I’ll begin by stating that in order to write this, I have put all preconceived notions of Robert Pattinson behind me.
With that said, I thought this was the most emotionally exhausting movie since Harry Potter 7 Part 1 came out in September—I loved every second of it.
“Water for Elephants” begins with an elderly Jacob Jankowski (Pattinson) reminiscing to a visiting circus manager about his days with the Benzini Brothers Circus, and his part in the “infamous circus disaster of 1931.” In his flashback, the core of the movie, he is about to graduate as a vet at Cornell when disaster strikes him, leaving him orphaned and his home repossessed. He plans to run away to the city in search of a job, stopping for the night by the train tracks. Little does he know what adventures lie in store for him when he decides to hop the Benzini Brothers train in search of work.
As an adoring fan of the book by Sara Gruen, I was extremely satisfied that the director, Francis Lawrence, stuck nearly directly to the plot. While he did take out the character of Uncle Al, the circus owner, he had him with Christopher Waltz’s character August, the ringmaster, also fill in this role. This character switch managed to eradicate any major plot discrepancies between the book and the film.
This might be the role that separates Pattinson from his label as the “Twilight Guy.” I’m extremely pleased to inform you that there was no sparkling in this film other than the costumes worn by Reese Witherspoon, who plays Pattinson’s love interest in the film, named Marlena Rosenbluth.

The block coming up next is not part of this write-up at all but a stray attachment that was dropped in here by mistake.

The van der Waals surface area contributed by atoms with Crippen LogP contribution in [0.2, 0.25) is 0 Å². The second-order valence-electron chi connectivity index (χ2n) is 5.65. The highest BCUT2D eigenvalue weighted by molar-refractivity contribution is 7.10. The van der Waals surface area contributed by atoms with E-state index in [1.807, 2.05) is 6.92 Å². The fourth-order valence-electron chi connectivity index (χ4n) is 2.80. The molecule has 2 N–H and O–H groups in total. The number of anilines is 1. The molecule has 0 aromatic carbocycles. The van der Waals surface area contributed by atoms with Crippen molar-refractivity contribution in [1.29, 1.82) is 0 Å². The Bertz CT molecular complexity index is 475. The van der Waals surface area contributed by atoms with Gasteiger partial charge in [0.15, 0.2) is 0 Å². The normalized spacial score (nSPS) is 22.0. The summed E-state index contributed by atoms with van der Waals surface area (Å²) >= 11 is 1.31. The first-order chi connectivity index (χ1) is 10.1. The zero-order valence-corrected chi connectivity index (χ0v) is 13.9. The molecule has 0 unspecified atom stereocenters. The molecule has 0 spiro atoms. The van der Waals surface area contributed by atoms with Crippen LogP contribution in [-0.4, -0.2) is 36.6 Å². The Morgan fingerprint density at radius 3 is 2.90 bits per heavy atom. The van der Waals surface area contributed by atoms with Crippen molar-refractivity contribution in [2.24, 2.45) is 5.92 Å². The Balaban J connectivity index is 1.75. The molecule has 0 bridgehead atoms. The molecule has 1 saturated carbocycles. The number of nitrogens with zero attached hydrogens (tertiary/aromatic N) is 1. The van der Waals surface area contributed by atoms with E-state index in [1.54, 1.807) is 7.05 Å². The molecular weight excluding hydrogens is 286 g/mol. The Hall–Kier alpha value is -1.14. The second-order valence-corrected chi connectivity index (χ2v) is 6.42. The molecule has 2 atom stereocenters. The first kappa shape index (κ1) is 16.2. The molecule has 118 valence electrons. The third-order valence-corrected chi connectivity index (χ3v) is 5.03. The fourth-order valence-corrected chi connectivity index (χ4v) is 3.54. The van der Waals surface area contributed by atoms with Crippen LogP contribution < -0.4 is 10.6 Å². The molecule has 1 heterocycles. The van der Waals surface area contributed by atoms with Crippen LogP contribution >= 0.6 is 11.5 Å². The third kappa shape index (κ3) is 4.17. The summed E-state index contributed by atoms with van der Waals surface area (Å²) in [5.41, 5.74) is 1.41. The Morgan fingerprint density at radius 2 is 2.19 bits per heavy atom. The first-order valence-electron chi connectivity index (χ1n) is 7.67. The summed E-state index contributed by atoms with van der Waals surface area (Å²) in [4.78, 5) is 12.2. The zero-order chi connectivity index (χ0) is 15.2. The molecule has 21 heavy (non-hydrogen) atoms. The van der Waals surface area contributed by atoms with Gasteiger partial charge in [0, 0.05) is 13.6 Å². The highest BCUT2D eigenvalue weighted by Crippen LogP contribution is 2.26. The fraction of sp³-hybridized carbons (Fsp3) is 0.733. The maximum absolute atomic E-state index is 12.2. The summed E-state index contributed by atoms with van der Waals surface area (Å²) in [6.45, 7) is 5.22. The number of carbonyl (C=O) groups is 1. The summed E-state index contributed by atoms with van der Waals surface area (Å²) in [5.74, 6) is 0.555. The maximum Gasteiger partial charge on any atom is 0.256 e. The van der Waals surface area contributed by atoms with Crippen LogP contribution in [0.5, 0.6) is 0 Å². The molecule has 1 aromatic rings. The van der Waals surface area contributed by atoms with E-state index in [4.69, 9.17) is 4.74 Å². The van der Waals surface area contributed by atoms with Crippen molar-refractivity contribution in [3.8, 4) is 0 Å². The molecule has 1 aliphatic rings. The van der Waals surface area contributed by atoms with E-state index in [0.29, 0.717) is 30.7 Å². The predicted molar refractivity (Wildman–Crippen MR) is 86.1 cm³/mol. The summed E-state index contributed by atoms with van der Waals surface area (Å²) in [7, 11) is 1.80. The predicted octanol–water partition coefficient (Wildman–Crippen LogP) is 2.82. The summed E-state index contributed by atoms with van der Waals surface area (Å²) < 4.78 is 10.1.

While Witherspoon and Pattinson gave convincing performances, the true star of this film is Waltz, playing the paranoid-schizophrenic ringmaster and Marlena’s husband. Portraying such a character is no easy feat, and Waltz pulled it off perfectly. Although carrying out monstrous acts of abuse against his wife, animals, and employees, he is still a sympathetic character since he is always regretful after his tirades. His passionate performance carried the film and really preserved the emotional ride found in the book.
I laughed. I cried, loudly, until the elderly couple next to me started giving me dirty looks. “Water for Elephants” was a truly moving film and I implore you to find the time to see it.
When Reese Witherspoon said her first line in her first scene of the movie, all I could think was “bend, and snap!”. With her light and airy voice and Robert Pattinson’s gaunt and serious expressions, I wasn’t convinced that these actors were right for the roles of such a deep movie. But as the movie progressed, I was exposed to a deeper side of Reese, one that fit the part of Marlena well. Surprisingly, I wasn’t as annoyed with Robert Pattinson playing the main role as I had expected to be. He somehow shed his dark “I want to suck your blood” look and took on a lighter, schoolboy disposition complete with a genuine grin and softened expressions.
Though the movie followed the story line of the book quite impressively, there was one thing that the movie didn’t touch on: the point of view from Jacob Jankowski as an old man in a nursing home. The book is mostly Jacob’s life with the circus, but it’s interrupted occasionally by brief chapters containing the story of Jacob as a 90 year old in a nursing home. While the circus story is a mesmerizing one, the tale of Jacob’s life in a nursing home is downright original and insightful. These short chapters describe what goes on in his nursing home: the nurses, the old ladies gossip, and his kids coming to visit.
The book uses vivid details to describe all of the events on the circus train from chores to drinking; the movie mirrors those through film. Watching the men live the circus life sleeping on cots and cleaning elephant manure was remarkably almost as good as reading the words.
Overall, I was impressed with the movie. It’s hard to turn a book as good as “Water For Elephants” with a setting that unique into a solid movie. Despite all the positive things, the book is still better. The movie is worth the watch— I just hope you’ll read the book first.